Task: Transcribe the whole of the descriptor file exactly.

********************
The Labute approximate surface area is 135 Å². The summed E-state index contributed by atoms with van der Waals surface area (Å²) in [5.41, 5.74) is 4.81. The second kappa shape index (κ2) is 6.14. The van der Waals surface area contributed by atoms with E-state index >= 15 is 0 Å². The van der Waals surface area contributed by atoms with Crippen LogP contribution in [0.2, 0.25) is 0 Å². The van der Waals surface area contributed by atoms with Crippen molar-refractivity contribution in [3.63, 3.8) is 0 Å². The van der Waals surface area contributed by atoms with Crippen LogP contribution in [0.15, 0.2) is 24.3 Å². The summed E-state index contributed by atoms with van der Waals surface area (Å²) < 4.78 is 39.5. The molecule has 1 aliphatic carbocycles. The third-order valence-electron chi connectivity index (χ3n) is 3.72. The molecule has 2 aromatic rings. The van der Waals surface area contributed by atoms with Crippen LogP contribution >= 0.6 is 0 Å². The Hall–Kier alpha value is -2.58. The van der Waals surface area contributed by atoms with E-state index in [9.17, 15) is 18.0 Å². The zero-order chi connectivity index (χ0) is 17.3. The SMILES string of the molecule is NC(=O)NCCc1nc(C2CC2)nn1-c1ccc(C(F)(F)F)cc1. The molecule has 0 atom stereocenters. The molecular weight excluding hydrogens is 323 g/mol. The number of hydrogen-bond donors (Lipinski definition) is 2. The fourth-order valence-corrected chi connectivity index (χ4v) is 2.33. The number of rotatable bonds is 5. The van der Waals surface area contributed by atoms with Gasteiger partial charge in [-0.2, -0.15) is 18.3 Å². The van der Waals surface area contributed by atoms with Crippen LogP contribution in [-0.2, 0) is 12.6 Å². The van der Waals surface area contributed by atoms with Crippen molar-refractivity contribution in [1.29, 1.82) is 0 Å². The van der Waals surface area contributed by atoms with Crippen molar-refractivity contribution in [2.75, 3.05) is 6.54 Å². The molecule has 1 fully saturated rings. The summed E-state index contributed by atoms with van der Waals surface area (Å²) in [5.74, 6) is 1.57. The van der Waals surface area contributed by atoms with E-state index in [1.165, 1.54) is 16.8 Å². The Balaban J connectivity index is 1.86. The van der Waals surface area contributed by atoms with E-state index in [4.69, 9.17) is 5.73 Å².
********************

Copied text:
The Labute approximate surface area is 135 Å². The summed E-state index contributed by atoms with van der Waals surface area (Å²) in [5.41, 5.74) is 4.81. The second kappa shape index (κ2) is 6.14. The van der Waals surface area contributed by atoms with E-state index >= 15 is 0 Å². The van der Waals surface area contributed by atoms with Crippen LogP contribution in [0.2, 0.25) is 0 Å². The van der Waals surface area contributed by atoms with Crippen molar-refractivity contribution in [3.63, 3.8) is 0 Å². The van der Waals surface area contributed by atoms with Crippen LogP contribution in [0.15, 0.2) is 24.3 Å². The summed E-state index contributed by atoms with van der Waals surface area (Å²) < 4.78 is 39.5. The molecule has 1 aliphatic carbocycles. The third-order valence-electron chi connectivity index (χ3n) is 3.72. The molecule has 2 aromatic rings. The van der Waals surface area contributed by atoms with Crippen LogP contribution >= 0.6 is 0 Å². The Hall–Kier alpha value is -2.58. The van der Waals surface area contributed by atoms with E-state index in [9.17, 15) is 18.0 Å². The zero-order chi connectivity index (χ0) is 17.3. The SMILES string of the molecule is NC(=O)NCCc1nc(C2CC2)nn1-c1ccc(C(F)(F)F)cc1. The molecule has 0 atom stereocenters. The molecular weight excluding hydrogens is 323 g/mol. The number of hydrogen-bond donors (Lipinski definition) is 2. The fourth-order valence-corrected chi connectivity index (χ4v) is 2.33. The number of rotatable bonds is 5. The van der Waals surface area contributed by atoms with Gasteiger partial charge in [-0.2, -0.15) is 18.3 Å². The van der Waals surface area contributed by atoms with Crippen LogP contribution in [-0.2, 0) is 12.6 Å². The van der Waals surface area contributed by atoms with Crippen molar-refractivity contribution in [1.29, 1.82) is 0 Å². The van der Waals surface area contributed by atoms with Crippen molar-refractivity contribution in [2.75, 3.05) is 6.54 Å². The molecule has 1 fully saturated rings. The summed E-state index contributed by atoms with van der Waals surface area (Å²) in [5.74, 6) is 1.57. The van der Waals surface area contributed by atoms with E-state index in [1.165, 1.54) is 16.8 Å². The Balaban J connectivity index is 1.86. The van der Waals surface area contributed by atoms with E-state index in [4.69, 9.17) is 5.73 Å².